Best poster award
The posters are an important part of the workshops programme and link with the overall theme of the World Water Week.
Each workshop will display a selected number of abstracts in the interactive electronic poster exhibition, where conference visitors can view and learn more about the projects behind the posters. The posters will be presented by the authors during coffee breaks on the workshop days and also during the workshop sessions.
Posters will be judged on content, research and presentation but also on poster design, by a jury led by a member of the Scientific Programme Committe. The most informative, innovative and well-designed poster will then be awarded with the “Best Poster Award” during the Closing Plenary Session.
You are welcome to view all the posters here.
On 28 August 2015, the Best Poster Award was given to Mr. Patrick Thomson for his poster Distributed monitoring of shallow aquifer level using community handpumps.
The Jury congratulates Mr Thomson and his team on the research they performed, and on the outstanding poster presentation that brought the methods, results and conclusions to the water professionals attending the SIWI World Water Week.
On 28 August 2015, the Best Poster Award was handed out to Mr. Patrick Thomson for his poster Distributed monitoring of shallow aquifer level using community handpumps by the chair of the Poster Jury, Dr Robert Bos.
The motivation of the Poster Jury highlights the following aspects of the work by Mr Thomson and his colleagues in the UK and Kenya:
Relevance – the Jury considers the research question highly relevant in the context of rising concerns about shallow ground water quantities in many countries, and therefore also relevant to the sustainable development of drinking water supply in rural areas in many parts of the world, in line with the SDG6 targets. This poster is also considered highly relevant to the theme of the 2015 SIWI World Water Week Water and Development.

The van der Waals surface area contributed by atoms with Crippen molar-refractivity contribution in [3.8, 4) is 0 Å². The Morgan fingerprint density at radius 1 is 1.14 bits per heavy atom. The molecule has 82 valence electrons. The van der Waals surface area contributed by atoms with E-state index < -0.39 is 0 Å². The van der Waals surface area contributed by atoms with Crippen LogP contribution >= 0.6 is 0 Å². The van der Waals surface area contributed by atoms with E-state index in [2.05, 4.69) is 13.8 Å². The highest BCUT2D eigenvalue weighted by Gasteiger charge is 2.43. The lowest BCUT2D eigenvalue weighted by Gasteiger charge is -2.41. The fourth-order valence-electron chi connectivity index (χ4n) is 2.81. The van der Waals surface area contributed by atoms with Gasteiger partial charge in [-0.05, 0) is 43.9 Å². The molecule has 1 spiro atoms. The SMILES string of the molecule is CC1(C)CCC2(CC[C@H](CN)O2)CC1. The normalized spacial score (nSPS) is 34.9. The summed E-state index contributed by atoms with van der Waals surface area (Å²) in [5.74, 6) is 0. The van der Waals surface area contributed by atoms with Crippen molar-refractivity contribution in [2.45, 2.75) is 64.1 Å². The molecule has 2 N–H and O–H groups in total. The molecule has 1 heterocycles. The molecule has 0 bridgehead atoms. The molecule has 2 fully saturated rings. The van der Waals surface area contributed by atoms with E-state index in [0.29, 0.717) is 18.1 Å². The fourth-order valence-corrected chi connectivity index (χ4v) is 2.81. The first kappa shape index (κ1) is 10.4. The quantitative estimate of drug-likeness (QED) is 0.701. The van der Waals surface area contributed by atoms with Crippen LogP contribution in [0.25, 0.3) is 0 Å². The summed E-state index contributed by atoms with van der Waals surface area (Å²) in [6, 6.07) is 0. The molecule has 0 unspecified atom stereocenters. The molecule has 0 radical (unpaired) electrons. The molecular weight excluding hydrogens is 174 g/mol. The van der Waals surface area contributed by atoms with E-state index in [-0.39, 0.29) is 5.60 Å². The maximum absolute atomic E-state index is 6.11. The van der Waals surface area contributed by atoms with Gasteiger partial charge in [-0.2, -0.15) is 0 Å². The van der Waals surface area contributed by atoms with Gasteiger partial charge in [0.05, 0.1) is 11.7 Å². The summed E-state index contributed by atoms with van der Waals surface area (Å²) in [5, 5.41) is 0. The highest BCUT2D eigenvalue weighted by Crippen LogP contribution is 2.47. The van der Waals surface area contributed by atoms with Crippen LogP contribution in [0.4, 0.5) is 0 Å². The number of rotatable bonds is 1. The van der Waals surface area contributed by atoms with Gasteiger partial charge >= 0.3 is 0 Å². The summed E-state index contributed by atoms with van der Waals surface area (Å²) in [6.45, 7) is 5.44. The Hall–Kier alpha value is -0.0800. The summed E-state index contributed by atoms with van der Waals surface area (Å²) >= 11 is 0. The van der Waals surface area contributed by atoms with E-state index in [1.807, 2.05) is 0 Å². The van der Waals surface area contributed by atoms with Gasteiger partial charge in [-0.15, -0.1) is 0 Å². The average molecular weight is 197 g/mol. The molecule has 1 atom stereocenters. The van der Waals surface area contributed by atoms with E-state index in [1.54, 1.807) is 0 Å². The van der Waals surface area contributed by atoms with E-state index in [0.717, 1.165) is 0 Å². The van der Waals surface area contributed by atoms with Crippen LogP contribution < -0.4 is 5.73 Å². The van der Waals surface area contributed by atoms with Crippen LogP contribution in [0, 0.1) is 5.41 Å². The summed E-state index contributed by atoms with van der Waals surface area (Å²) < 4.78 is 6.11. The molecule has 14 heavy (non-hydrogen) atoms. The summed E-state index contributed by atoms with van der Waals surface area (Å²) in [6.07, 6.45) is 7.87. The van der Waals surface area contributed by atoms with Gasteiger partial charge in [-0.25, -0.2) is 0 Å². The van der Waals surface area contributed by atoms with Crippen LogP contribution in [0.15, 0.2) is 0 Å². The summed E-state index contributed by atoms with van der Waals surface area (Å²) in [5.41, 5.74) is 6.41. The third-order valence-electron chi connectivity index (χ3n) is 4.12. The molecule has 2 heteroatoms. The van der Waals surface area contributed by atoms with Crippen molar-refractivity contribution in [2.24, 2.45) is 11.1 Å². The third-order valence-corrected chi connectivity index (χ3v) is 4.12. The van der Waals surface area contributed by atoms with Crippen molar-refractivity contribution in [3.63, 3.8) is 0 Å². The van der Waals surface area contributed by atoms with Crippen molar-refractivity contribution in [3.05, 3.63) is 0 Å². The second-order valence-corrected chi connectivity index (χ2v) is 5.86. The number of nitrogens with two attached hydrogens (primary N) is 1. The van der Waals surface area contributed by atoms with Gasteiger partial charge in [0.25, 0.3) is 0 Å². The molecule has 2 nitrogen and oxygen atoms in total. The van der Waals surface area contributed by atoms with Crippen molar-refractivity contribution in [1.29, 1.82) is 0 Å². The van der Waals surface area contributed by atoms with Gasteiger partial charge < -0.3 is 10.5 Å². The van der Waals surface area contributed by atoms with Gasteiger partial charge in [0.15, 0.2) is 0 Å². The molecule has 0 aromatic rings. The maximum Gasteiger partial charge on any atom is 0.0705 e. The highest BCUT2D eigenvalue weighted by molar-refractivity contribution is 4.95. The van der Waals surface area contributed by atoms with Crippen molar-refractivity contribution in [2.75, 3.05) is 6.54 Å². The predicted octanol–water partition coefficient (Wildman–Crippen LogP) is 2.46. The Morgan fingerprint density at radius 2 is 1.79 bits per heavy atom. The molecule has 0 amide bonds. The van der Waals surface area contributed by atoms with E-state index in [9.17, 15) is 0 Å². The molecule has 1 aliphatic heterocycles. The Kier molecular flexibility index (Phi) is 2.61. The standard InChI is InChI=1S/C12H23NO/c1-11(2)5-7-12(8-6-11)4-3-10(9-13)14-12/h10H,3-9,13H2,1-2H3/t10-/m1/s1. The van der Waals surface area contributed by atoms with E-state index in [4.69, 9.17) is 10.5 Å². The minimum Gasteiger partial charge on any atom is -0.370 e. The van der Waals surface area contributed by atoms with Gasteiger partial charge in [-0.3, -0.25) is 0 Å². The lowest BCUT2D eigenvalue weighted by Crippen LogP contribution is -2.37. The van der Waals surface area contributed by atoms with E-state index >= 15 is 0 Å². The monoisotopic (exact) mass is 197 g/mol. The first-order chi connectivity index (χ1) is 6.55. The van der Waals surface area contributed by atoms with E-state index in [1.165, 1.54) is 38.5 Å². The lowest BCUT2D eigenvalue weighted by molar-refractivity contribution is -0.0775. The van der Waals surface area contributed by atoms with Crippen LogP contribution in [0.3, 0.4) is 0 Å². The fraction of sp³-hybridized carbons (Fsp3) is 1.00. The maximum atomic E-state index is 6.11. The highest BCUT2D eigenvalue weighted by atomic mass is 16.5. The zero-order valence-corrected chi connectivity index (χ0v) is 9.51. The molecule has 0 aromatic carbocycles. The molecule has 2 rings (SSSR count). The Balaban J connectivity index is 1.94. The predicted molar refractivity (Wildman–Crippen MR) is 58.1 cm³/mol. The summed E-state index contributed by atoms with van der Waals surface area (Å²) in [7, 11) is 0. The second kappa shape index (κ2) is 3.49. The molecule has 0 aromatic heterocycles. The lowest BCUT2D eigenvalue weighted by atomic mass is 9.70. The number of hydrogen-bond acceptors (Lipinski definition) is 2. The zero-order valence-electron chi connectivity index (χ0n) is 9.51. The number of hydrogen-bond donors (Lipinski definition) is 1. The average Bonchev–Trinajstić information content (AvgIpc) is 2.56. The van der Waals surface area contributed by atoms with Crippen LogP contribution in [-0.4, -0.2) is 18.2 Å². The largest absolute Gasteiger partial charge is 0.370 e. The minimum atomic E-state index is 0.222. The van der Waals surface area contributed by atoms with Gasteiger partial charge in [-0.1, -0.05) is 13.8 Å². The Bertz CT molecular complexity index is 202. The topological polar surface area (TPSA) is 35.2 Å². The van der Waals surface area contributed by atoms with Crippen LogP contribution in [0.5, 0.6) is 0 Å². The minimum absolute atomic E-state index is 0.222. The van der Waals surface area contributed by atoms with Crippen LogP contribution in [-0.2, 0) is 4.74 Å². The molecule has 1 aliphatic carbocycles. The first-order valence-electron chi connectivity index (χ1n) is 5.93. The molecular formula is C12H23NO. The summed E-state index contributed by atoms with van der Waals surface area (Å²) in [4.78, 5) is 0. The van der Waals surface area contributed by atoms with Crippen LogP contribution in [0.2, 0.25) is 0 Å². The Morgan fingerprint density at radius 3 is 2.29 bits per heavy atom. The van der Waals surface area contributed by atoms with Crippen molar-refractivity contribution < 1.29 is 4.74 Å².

Innovation – the Jury lauds the innovative thinking behind the research question and the way new opportunities resulting from the introduction of information technology in hand pump management are seized, to come to a novel way of intensifying and enhancing the resolution of shallow ground water monitoring in a sustainable manner.
Simplicity – the simplicity of the concept and the research carried out reflect an elegant way of addressing a research question that focuses on developing low-cost technology, piggy-backing on already on-going innovations through information technology with distinct benefits for the rural poor.
Applicability – the Jury sees important opportunities for the research results to be applied and scaled up in a way that will significantly enhance the evidence base for the shallow ground water resources, in addition to the pump maintenance functions of the information technology installed.
The Jury congratulates Mr. Thomson and his team on the research they performed, and on the outstanding poster presentation that brought the methods, results and conclusions to the water professionals attending the SIWI World Water Week.